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J Surg Res. 2001 Jun 15;98(2):76-80.

NY-ESO-1 and CTp11 expression may correlate with stage of progression in melanoma.

Author information

1
Department of Surgery, The Cancer Institute of New Jersey, 195 Little Albany Street, New Brunswick, NJ 08901, USA.

Abstract

BACKGROUND:

As tumor cells spread beyond their primary site they undergo changes in their gene expression that may be detectable and useful for microstaging. The cancer/testis (CT) antigens are a family of proteins that include MAGE 1-3, NY-ESO-1, SSX 1-5, and others that are potential markers for microstaging melanoma. CT antigens are produced by many tumor types but few normal tissues other than testis. One CT antigen, CTp11, was shown to be expressed by metastasizing melanoma cell lines but not by nonmetastasizing variants. We tested this finding by studying the expression of CTp11 and NY-ESO-1 by melanoma samples from different stages of progression.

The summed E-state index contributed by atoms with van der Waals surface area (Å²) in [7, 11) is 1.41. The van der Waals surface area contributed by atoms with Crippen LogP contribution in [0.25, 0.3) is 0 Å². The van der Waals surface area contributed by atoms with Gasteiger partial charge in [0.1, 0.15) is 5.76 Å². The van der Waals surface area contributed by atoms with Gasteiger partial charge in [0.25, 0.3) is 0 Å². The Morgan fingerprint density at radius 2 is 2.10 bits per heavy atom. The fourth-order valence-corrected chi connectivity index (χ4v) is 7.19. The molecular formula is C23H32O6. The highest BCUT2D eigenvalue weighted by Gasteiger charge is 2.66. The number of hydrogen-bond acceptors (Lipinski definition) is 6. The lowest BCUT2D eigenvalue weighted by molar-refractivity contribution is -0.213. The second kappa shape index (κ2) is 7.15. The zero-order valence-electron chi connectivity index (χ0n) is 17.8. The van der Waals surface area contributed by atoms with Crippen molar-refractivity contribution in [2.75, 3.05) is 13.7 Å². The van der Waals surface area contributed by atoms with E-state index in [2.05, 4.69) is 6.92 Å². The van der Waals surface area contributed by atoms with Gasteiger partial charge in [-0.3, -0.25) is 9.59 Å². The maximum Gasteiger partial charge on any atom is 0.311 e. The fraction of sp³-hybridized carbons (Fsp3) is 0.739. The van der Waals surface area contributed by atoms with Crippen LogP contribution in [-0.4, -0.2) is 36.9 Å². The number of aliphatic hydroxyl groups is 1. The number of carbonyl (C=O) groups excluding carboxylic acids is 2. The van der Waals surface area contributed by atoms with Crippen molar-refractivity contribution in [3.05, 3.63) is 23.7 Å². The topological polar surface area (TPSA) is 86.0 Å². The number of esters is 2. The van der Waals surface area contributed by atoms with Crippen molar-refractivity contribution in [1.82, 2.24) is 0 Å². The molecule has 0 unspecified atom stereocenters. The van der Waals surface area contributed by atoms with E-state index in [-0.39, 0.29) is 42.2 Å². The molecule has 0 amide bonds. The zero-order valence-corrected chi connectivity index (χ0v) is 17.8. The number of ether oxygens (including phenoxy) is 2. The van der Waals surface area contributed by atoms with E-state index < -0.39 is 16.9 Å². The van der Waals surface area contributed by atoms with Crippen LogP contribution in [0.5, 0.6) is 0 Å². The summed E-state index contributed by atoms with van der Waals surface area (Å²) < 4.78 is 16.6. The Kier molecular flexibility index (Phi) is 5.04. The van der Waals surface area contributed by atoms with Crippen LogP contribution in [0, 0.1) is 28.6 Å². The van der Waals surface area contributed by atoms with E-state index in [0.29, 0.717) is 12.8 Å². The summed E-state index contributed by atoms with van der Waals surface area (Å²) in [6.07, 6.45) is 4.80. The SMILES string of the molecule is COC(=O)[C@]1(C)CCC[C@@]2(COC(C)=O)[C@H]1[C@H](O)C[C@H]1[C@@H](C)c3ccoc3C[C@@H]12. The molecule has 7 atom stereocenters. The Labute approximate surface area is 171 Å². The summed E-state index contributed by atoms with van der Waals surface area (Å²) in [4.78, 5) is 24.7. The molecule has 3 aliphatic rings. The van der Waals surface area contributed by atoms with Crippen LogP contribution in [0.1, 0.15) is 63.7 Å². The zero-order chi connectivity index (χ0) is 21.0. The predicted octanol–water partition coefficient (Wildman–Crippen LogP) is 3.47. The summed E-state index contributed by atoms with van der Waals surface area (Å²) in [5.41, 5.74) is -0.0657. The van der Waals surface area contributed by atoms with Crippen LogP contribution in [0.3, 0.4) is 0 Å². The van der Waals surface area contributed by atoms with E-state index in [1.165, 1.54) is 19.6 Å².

MATERIALS AND METHODS:

We collected 20 primary, 22 locoregional, and 10 distant metastatic melanoma samples. We extracted total RNA, and reverse transcription yielded cDNA, which was PCR-amplified using primers to detect beta-actin, tyrosinase, MART-1, NY-ESO-1, and CTp11. The PCR products were separated on ethidium bromide-stained agarose gels and visualized by UV transillumination.

RESULTS:

All samples were positive for beta-actin and MART-1 and all but two were positive for tyrosinase, confirming RNA integrity and the presence of melanoma. Twenty-seven samples were positive for NY-ESO-1, CTp11, or both. CTp11 tended to be expressed by primary melanomas and NY-ESO-1 by metastatic samples (P < 0.02).

CONCLUSIONS:

There is a statistically significant difference in the distribution of the expression of CTp11 and NY-ESO-1 in melanoma from different stages of progression. NY-ESO-1 may be a marker of more advanced disease and CTp11 of less advanced disease.

PMID:
11397121
DOI:
10.1006/jsre.2001.6148
[Indexed for MEDLINE]

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